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Mixed reaction

When I finished reading this article, I had mixed emotions. I felt sorry that
Richard had in essence 'lost' his culture, but also felt that the author was
too naive. He should have been placed in an ESL class to help him adjust and
the neighborhood he was in would be difficult for any child. But throughout
the article, it seemed like he was contradicting himself. He wants the
American opportunities yet fears losing his culture. Each time he raised his
hand and used his public language, he felt as if a piece of his culture was
fading away but never was open to the idea of American and Mexican culture
coexisting. Even though he had to also speak English at home, he could still
read about his Mexican culture in English. It was not fair the way his
relatives back home treated him, or the lady in the bakery, but this was a
sacrifice he made. He and his siblings would be able to support his
relatives, therefore supporting his culture. Richard's culture is not limited
to where he was born, it is also where he now lives. In some cases, people
are determined with maintaining their culture and not selling out to American
culture, but I do not think adapting to American culture is an absolute
thing, you don't either keep your culture and have no American culture or
have American culture and automatically lose your culture. It is possible to
have both. In class, Rachel talked about the Native American culture and how
the sense of community means mroe to them than we can imagine and changing to
American culture is not necessarily where they are at right now. In this
context, this makes complete sense, culture is the one thing the Native
Americans can share and they have every right to sustain it. Their culture is
also somewhat different than immigrants, because they have always lived here.
Schools should strongly encorporate cultural awareness, and not reject it.
English should also be taught IN ADDITION to an immigrant's native language,
not completely eliminated. Language is a significant part of a culture,
because you can learn about a culture but to experience the culture, you must
have an understanding of the language. This goes both ways, Richard should
keep speaking Spanish to keep his culture but also speak English for the
American experience.

Comments

You're right Caitlin, the way Richard was treated at home was not fair at all. Also, it is pretty tough to analyze the situation he is in when he is being a little hypocritical. How can you really tell if someone wants to keep their faith when they are so motivated to want to have all of the American opportunities. I think that he should end up finding that balance or equilibrium where he can have the American opportunities and act in a certain way in the public to excel, but he should also take into consideration keeping up his faith and culture at home. Research in private if you have to. If you are truly motivated to keep the faith then you will do what is necessary to achieve that.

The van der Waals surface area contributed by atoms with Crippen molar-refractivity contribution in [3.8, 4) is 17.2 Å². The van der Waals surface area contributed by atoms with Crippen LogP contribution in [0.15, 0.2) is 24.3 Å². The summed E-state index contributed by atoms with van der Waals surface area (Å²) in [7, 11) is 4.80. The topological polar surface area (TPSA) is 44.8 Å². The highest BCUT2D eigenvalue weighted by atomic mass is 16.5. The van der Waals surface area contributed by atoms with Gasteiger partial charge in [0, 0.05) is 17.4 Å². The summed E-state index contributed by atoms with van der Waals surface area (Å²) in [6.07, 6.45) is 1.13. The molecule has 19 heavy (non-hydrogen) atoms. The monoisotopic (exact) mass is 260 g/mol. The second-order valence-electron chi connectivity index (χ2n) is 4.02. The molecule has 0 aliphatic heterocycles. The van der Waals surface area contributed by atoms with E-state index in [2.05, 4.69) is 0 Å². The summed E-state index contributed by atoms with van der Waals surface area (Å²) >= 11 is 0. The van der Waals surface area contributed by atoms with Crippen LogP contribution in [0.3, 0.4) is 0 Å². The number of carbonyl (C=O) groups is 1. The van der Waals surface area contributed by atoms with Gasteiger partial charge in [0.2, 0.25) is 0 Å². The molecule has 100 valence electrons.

I agree that his own people should have been more understanding to his situation, but I think people are forgetting that richard was a young child when this was happening. His way of life was his language and his home life. He viewed the outside world as dangerous and foreign and once he realized that he ahd to give in to it, he couldn't separate both worlds. He faded into both the latter since thats what happens to children. They become what they learn and he was just old enough to retain that knowledge. How could he expect to keep a culture he hadn't known for that long. Learing English caused him to forget Spanish and his parents understood that he needed it to survive. They never treated him negatively, it was everyone else. I think the young children have it the worst. If he was our age, he would have the capacity and the motivation to learn how to coexist in both worlds. Plus, once you don't speak a language for a long time, it becomes harder to speak it and when you're older, it's harder to learn. He was just hit harder with the problem because he was too young. The school did nothing wrong at that point. Thy knew he needed English to survive.

I agree that when moving to America you must adjust and adapt to the American culture. This can indeed as Caitlin said be a benefit to the families also. If Richard was to learn the languauge and adapt to the culture he would be succesful in the American society and able to take care of his family. He would be able to provide for them financially. There is no one demanding that he forget his culture there are no rules against him speaking his language or abiding by his tradiitonal cultures. I think that if you move to another country no matter where you are originally from you must learn the language and adapt to the culture. That does not involve losing your origins.